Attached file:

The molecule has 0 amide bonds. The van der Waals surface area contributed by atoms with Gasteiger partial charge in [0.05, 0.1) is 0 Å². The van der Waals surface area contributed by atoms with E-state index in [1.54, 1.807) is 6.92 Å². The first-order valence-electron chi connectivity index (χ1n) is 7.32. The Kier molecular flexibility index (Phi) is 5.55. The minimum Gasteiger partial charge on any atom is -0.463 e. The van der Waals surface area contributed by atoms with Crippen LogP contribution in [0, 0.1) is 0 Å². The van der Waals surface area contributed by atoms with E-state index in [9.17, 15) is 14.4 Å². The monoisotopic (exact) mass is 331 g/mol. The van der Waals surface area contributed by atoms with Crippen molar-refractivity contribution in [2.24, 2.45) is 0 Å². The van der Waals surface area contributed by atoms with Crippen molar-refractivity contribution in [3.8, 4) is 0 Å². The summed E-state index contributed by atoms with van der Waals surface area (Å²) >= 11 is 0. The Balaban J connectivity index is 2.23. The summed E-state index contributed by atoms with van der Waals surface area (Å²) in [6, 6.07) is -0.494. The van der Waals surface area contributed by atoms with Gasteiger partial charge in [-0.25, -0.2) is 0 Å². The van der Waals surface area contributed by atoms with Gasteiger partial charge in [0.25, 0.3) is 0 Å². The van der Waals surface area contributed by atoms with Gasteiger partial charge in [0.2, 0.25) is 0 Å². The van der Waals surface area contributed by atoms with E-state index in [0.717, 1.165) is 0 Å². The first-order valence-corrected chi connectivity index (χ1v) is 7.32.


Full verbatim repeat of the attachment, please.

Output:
The molecule has 0 amide bonds. The van der Waals surface area contributed by atoms with Gasteiger partial charge in [0.05, 0.1) is 0 Å². The van der Waals surface area contributed by atoms with E-state index in [1.54, 1.807) is 6.92 Å². The first-order valence-electron chi connectivity index (χ1n) is 7.32. The Kier molecular flexibility index (Phi) is 5.55. The minimum Gasteiger partial charge on any atom is -0.463 e. The van der Waals surface area contributed by atoms with Crippen LogP contribution in [0, 0.1) is 0 Å². The van der Waals surface area contributed by atoms with E-state index in [9.17, 15) is 14.4 Å². The monoisotopic (exact) mass is 331 g/mol. The van der Waals surface area contributed by atoms with Crippen molar-refractivity contribution in [2.24, 2.45) is 0 Å². The van der Waals surface area contributed by atoms with Crippen molar-refractivity contribution in [3.8, 4) is 0 Å². The summed E-state index contributed by atoms with van der Waals surface area (Å²) >= 11 is 0. The Balaban J connectivity index is 2.23. The summed E-state index contributed by atoms with van der Waals surface area (Å²) in [6, 6.07) is -0.494. The van der Waals surface area contributed by atoms with Gasteiger partial charge in [-0.25, -0.2) is 0 Å². The van der Waals surface area contributed by atoms with Gasteiger partial charge in [0.25, 0.3) is 0 Å². The van der Waals surface area contributed by atoms with Gasteiger partial charge in [0.2, 0.25) is 0 Å². The van der Waals surface area contributed by atoms with E-state index in [0.717, 1.165) is 0 Å². The first-order valence-corrected chi connectivity index (χ1v) is 7.32.